In Matthew’s gospel, Chapter 16, Jesus asked his disciples, “Who do you say I am?” Simone Peter answered, “You are the Christ, the Son of the living God.” (Cf. Matthew 16:15-16)
For Peter, this was the beginning of faith. However, it was not compete faith. It was Peter’s faith “with his head.” But this faith wasn’t strong enough to get him through Calvary. After Jesus was taken captive, Peter denied three times that he knew him.
After Jesus’s resurrection, after Peter was forgiven by Jesus, Peter’s faith had expanded to include his heart. When asked by Jesus three times if he loved him, three times Peter said, “Yes, Lord, you know that I love you.” (Cf. John 21:15) Peter’s faith now included his head and his heart.
After Peter’s threefold profession of his love, Jesus tells Peter, “Feed my lambs” (John 21:17). And Peter certainly did. He went forth to preach the Kingdom of God for the rest of his life. Peter’s faith now included his will. He chose to serve his master, Jesus, and eventually died a martyr.
We express all three parts of our faith here at Mass. When we recite the Creed, we profess our faith with our minds. We assent to all the doctrines of the creed.
Then when we receive Holy Communion, we express our faith with our hearts. When the priest or Eucharistic Minister says, “The Body of Christ,” we say “Amen.” “Amen, yes, Lord, I love you with all my heart.” “Amen, yes, Lord, come into my life completely.”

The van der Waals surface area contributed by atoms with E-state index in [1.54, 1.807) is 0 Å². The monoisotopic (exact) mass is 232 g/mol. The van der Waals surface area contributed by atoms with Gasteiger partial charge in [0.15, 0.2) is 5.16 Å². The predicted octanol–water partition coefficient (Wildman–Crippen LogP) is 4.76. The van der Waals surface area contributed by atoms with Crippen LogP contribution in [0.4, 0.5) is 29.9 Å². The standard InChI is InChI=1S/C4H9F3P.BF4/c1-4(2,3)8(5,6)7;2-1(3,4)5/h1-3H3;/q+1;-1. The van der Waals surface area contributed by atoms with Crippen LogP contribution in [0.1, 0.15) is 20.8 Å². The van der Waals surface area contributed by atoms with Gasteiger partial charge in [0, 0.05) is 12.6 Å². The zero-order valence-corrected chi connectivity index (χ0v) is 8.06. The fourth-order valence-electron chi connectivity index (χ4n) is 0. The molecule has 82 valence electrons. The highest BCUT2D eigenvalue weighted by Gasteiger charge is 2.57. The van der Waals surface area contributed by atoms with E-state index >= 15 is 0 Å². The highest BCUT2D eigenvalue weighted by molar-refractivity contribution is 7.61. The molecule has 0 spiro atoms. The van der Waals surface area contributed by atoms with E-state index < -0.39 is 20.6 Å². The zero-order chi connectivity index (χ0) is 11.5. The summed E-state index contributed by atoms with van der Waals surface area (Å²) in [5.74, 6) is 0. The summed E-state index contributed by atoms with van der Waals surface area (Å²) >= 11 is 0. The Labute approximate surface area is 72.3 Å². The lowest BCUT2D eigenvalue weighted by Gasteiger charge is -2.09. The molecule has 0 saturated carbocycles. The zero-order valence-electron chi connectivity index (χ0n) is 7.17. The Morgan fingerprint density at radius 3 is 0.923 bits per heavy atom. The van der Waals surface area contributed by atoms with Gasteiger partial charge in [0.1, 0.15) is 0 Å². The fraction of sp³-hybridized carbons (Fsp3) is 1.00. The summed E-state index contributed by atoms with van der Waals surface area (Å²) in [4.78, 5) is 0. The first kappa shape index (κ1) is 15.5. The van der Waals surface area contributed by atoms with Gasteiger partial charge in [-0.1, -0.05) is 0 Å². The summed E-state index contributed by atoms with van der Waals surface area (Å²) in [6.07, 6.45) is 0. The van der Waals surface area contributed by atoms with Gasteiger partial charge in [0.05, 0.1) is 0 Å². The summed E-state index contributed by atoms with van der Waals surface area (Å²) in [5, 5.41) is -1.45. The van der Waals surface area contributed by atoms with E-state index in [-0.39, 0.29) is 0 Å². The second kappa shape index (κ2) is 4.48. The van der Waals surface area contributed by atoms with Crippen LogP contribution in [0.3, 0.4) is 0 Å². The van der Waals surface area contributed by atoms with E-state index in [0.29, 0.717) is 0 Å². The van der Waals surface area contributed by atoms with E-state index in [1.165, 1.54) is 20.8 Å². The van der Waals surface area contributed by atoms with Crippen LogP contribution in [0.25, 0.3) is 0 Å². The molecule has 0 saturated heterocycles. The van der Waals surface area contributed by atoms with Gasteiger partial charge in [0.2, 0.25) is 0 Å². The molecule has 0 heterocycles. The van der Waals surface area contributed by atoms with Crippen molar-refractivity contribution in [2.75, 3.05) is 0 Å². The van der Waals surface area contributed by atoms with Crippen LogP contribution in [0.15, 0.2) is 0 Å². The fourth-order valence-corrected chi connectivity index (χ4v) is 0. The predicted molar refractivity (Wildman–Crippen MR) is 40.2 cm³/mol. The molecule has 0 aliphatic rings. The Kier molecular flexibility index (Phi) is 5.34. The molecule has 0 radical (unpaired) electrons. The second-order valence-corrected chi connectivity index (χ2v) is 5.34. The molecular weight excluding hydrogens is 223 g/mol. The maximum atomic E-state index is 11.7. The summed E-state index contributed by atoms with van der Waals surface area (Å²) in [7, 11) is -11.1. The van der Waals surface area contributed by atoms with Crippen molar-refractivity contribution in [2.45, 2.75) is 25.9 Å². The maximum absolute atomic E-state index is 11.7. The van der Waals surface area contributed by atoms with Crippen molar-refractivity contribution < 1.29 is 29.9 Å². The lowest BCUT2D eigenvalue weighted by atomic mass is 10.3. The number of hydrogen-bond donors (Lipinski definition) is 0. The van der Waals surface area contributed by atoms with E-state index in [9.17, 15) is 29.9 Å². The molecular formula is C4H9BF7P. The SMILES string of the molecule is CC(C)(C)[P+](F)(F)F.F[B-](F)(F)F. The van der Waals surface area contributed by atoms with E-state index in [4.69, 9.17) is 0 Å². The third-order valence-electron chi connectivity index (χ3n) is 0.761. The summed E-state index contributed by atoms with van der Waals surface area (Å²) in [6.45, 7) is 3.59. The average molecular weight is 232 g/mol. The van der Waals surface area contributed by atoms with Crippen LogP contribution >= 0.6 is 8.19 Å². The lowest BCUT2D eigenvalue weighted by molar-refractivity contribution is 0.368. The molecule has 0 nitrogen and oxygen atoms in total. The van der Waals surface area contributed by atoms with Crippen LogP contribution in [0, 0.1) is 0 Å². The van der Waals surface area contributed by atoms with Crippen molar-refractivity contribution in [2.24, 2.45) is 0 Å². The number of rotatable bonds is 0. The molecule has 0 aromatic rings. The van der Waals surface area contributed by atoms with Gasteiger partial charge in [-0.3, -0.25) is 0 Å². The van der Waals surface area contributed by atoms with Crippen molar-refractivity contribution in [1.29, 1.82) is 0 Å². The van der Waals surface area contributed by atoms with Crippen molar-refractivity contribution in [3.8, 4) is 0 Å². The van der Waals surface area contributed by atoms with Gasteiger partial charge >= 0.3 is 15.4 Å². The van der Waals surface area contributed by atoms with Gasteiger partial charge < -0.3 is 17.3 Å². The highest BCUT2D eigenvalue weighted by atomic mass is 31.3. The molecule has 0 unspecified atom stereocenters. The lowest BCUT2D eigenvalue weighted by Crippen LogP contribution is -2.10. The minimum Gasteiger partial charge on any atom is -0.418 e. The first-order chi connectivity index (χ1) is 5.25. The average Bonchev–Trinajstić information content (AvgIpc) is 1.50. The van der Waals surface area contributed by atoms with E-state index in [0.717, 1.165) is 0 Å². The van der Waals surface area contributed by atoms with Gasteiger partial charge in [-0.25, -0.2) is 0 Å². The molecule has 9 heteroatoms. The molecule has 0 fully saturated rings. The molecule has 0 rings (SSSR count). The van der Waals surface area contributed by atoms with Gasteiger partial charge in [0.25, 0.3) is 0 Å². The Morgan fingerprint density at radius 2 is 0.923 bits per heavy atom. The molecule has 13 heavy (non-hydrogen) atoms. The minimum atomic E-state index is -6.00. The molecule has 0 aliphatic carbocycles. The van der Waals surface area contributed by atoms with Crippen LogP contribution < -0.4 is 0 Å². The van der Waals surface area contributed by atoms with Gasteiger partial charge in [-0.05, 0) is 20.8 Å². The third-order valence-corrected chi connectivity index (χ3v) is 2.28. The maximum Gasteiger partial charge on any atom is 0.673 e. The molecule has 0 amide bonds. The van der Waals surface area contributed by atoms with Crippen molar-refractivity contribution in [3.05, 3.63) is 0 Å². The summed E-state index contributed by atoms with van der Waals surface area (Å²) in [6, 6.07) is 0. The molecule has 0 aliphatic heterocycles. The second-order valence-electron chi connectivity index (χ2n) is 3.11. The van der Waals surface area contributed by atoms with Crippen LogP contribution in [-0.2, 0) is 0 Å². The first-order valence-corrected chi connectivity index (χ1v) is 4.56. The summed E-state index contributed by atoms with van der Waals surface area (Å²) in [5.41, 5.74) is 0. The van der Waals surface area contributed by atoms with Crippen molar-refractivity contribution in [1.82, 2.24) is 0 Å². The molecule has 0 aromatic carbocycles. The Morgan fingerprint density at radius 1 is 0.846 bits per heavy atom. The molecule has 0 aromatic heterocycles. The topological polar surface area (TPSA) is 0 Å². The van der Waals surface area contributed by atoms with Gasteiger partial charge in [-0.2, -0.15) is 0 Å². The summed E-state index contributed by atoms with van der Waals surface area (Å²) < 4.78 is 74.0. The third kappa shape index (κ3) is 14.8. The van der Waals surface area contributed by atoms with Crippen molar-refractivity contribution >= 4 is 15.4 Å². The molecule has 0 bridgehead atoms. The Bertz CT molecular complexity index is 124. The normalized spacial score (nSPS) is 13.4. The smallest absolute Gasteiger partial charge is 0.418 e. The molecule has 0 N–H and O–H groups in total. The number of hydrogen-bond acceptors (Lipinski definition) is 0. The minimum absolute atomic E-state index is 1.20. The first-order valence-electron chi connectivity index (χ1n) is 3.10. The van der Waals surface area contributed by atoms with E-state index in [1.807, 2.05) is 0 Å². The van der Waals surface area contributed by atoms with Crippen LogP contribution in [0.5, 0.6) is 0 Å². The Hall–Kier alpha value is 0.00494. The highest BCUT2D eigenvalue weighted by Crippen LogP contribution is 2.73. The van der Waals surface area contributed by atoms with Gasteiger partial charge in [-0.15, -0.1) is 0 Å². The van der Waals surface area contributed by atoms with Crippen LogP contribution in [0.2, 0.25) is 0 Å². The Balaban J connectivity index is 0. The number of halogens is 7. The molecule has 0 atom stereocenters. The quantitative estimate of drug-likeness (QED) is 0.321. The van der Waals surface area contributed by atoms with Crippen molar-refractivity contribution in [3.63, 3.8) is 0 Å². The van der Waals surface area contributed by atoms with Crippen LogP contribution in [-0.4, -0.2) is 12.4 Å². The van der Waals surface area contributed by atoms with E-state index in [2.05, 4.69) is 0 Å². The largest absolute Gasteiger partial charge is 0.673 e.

Then, at the end of Mass, at the Dismissal, the priest or deacon says words like, “ Go in peace, glorifying the Lord by your life.” We respond, “Thanks be to God,” which is a way of saying, “Yes, you bet I will. “Yes, I choose to serve my God and his people.” We go out to love God’s people, and minister to their needs.
That’s it. That’s faith. It involves our whole being, our minds, our hearts and our wills. With the apostles today, we say to Jesus, “Increase our faith.” Help our minds to grow in understanding and appreciation of you and all that you taught us. Help our hearts to love you more and more. And help our wills to always choose to serve you, 100%.
When we have done all that we have been commanded to do by Jesus, we can make ours the words of today’s gospel, “We are unprofitable servants; we have done what we were obliged to do.”
But, oh, what a privilege, what an honor it is to be a servant of the Lord! Servants are considered the least. And the Lord has a special love for the least. Let us rejoice in that love and offer continual thanks.